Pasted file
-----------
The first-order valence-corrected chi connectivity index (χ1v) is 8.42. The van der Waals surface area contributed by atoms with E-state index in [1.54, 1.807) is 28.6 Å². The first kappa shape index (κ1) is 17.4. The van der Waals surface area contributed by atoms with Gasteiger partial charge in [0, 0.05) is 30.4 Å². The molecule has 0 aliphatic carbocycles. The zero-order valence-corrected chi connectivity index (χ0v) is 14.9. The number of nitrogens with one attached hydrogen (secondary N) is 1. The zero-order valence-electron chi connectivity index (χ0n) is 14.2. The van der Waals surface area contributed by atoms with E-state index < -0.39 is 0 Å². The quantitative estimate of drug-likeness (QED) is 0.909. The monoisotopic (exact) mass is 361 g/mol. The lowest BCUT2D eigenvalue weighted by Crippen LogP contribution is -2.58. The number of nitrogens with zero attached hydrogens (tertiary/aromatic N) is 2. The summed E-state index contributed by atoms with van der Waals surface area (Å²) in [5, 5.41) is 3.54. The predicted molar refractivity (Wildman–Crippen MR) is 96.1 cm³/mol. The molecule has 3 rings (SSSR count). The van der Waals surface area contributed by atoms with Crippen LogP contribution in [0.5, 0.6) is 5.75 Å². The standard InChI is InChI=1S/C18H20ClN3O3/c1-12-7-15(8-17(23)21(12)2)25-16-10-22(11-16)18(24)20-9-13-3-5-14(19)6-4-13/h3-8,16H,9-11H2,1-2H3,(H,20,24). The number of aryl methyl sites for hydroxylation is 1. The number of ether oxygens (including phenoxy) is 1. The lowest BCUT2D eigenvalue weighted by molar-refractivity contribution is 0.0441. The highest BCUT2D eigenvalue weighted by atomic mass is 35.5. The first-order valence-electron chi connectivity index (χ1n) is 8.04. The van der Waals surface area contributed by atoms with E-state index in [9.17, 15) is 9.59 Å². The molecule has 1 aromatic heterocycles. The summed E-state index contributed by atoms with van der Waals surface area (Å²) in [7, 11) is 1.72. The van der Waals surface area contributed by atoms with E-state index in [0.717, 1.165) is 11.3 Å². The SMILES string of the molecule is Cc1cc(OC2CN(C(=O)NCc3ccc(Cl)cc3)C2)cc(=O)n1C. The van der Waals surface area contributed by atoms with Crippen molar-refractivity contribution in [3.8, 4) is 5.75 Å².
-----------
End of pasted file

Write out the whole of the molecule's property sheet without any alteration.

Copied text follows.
The first-order valence-corrected chi connectivity index (χ1v) is 8.42. The van der Waals surface area contributed by atoms with E-state index in [1.54, 1.807) is 28.6 Å². The first kappa shape index (κ1) is 17.4. The van der Waals surface area contributed by atoms with Gasteiger partial charge in [0, 0.05) is 30.4 Å². The molecule has 0 aliphatic carbocycles. The zero-order valence-corrected chi connectivity index (χ0v) is 14.9. The number of nitrogens with one attached hydrogen (secondary N) is 1. The zero-order valence-electron chi connectivity index (χ0n) is 14.2. The van der Waals surface area contributed by atoms with E-state index < -0.39 is 0 Å². The quantitative estimate of drug-likeness (QED) is 0.909. The monoisotopic (exact) mass is 361 g/mol. The lowest BCUT2D eigenvalue weighted by Crippen LogP contribution is -2.58. The number of nitrogens with zero attached hydrogens (tertiary/aromatic N) is 2. The summed E-state index contributed by atoms with van der Waals surface area (Å²) in [5, 5.41) is 3.54. The predicted molar refractivity (Wildman–Crippen MR) is 96.1 cm³/mol. The molecule has 3 rings (SSSR count). The van der Waals surface area contributed by atoms with Crippen LogP contribution in [0.5, 0.6) is 5.75 Å². The standard InChI is InChI=1S/C18H20ClN3O3/c1-12-7-15(8-17(23)21(12)2)25-16-10-22(11-16)18(24)20-9-13-3-5-14(19)6-4-13/h3-8,16H,9-11H2,1-2H3,(H,20,24). The number of aryl methyl sites for hydroxylation is 1. The number of ether oxygens (including phenoxy) is 1. The lowest BCUT2D eigenvalue weighted by molar-refractivity contribution is 0.0441. The highest BCUT2D eigenvalue weighted by atomic mass is 35.5. The first-order valence-electron chi connectivity index (χ1n) is 8.04. The van der Waals surface area contributed by atoms with E-state index in [9.17, 15) is 9.59 Å². The molecule has 1 aromatic heterocycles. The summed E-state index contributed by atoms with van der Waals surface area (Å²) in [7, 11) is 1.72. The van der Waals surface area contributed by atoms with E-state index in [0.717, 1.165) is 11.3 Å². The SMILES string of the molecule is Cc1cc(OC2CN(C(=O)NCc3ccc(Cl)cc3)C2)cc(=O)n1C. The van der Waals surface area contributed by atoms with Crippen molar-refractivity contribution in [3.8, 4) is 5.75 Å².